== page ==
I know I’m a little bit late with Christmas baking this year, but better late than never, right?
So, we all know the sugar consumption ups to it’s high point right before Christmas. Candies nuts, chocolate cover everything, dumplings, cookies, cakes and other treats everywhere. Who could be blamed to enjoy some of these temptations?
But I think the Christmas time shouldn’t be used to throw all good resolutions out of the window. An overall balanced lifestyle is so important nowadays, and this means not to restrict yourself, but to eat and live consciously.
I always try to replace store-bought foods which probably have a lot of additives and are highly refined with homemade goodies. Christmas especially gives the whole family the opportunity to bond through spending time together. Doesn’t baking and decorating cookies a whole afternoon in the kitchen sound like fun? 🙂
Last year, I already tried healthier “Vanillekipferl” and oat-date-cranberry cookies as well as brownies. This year, I tried to recreate gingerbread. And even though the consistency isn’t totally on point, I’m pretty proud of my first attempt. They taste like a marzipany cookie doughie sugar overload 😀 Without ANY sugar.
How, do you ask? Well, I think sugar consumption should be reduced to a bare minimum and I still have sugar replacements I need to use up until March, so…Perfect opportunity.
Bear in mind that I don’t support eating huge amounts of sugar replacements instead of conventional sugar, because eating more than 30 gr can be irritating on the microbiome. And you know how important a happy gut is on overall health, right?
But I still tried to provide a recipe without any real sugar. No fructose, no glucose or maltose. 100% sugar free.
My secret ingredient to accomplish this is erythritol, a sugar alcohol of which 90% are already absorbed by the small intestines into the blood stream. Erythritol is also safe to eat for diabetics, because it doesn’t spike the blood sugar. Just fyi.
I took inspiration from a few recipes, but in the end, I modified so much that I think I can call this recipe my own.
One had marzipan as an ingredient and you might know marzipan consists of approx. 60% almonds and 40% sugar, at least. So, I made some myself. Also sugarfree.
Let’s get into baking then. It’s really easy, if you have all ingredients on hand and don’t have to grind every ingredient finer. But even if you have to, it’s a fast recipe 🙂
A Christmasy no guilt-treat combining traditional flavours of winter with modern ingredients.
- 1/2 cup blanched almonds, ground
- a bit less then 1/2 cup powdered erythritol ( or erythritol ground into powdered sugar in food processor)
- 1-2 drops bitter almond oil
- 2 cups almonds, ground
- 1/4 cup powdered erythritol
- 1/2 tbsp gingerbread spice
- 1/2 tbsp cinnamon
- pinch vanilla
- pinch salt
- 2-3 tbsp water, warm
- 1/2 cup powdered erythritol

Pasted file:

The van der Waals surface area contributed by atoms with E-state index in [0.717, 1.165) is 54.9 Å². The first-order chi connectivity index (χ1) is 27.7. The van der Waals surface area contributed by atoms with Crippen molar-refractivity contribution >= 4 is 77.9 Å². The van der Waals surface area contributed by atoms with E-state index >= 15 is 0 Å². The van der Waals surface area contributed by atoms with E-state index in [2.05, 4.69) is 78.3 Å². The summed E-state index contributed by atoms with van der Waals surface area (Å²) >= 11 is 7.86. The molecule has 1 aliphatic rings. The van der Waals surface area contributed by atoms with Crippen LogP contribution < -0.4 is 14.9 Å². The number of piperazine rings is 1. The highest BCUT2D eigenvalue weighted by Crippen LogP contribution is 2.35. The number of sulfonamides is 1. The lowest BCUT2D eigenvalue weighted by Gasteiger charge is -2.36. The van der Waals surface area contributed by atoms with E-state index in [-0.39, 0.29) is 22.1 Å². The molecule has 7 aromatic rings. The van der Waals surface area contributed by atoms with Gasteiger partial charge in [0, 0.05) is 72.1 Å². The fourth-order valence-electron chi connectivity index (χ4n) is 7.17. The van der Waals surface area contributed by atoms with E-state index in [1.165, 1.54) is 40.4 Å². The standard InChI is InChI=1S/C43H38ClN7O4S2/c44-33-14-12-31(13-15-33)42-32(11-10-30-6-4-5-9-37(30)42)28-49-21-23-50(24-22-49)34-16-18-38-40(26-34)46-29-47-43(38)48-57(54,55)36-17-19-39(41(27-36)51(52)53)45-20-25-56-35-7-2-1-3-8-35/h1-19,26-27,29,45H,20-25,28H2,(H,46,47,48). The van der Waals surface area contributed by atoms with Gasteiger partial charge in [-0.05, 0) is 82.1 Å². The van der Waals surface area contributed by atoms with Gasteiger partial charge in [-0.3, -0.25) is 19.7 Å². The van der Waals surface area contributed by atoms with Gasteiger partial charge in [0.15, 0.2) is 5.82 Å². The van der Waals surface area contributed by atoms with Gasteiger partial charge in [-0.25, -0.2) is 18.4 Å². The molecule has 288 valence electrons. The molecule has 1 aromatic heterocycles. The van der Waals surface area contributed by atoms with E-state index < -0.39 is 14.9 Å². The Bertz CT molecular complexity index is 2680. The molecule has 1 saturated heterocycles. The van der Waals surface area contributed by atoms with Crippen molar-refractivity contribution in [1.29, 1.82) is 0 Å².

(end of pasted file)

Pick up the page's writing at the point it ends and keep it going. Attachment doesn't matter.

- 1 tsp cinnamon
- 1 tsp lemon juice
- pinch vanilla
If needed use a food processor to ground the almonds and erythritol.
In a food processor, add the ingredients for the marzipan (except water) and mix. Only slowly add tsp of water until reaching a kneadable dough.
Transfer to your kitchen counter and knead with hands, rolling the marzipan into a log.
Preheat the oven to 400°F.
Combine all dry ingredients and mix.
Add in water tbsp per tbsp until the dough is kneadable, not crumbly, but also not wet.
Cut the marzipan in small pieces, roughly the size of 1/2 inch cubes by cutting the log in four equal parts lengthwise.
Add in the marzipan an knead it slightly in the dough.
Prepare a baking sheet with parchment paper.
Use a tbsp to form equally sized oval or round gingerbreads and put on baking sheet.
Bake for 12-14 minutes. There done if the edges are slightly golden. Don't overbake them!
Let the cookies cool down on baking sheet.
Combine all ingredients for icing, adding water until the icing has a thick pourable consistency.
Dunk each gingerbread in the icing mixture and let it harden at room temperature.
Store the gingerbread in the fridge, because not having sugar means no conservatives either.
So, that’s it, you guys.
I just want to remind you not to eat more than 2 of them in a day, because 2 roughly have 30 grams of erythritol.
Of course you can replace the erythritol with normal sugar, they would last longer at room temperature, too. But that’s totally up to you. I won’t judge 🙂
I am all about good quality when it comes to nutrition. That’s why I decided to show you which products I personally use or recommend (due to market availability). I, by no means, want to pressure you into buying these. But I research thoroughly where and how the products were made, if the price is adequate for the quality etc. Of course, often there is more than one great product. Then I usually buy the cheapest out of them 😀
- If you are a cinnamon lover like me, I would recommend this brand:
Ceylon Cinnamon. For US.
Ceylon Cinnamon. For EU. It’s even from Madagascar, the country with the best vanilla, cinnamon and pepper in the world 🙂
- Erythritol. For US. Non-gmo and kosher.
Erythritol. For EU. I have used this brand for years.
Are you trying out my recipe and posting it on instagram? Please tag @vam_po and #vampofood, so I can see your creation 🙂
*This post contains affiliate links, the products were paid by myself though.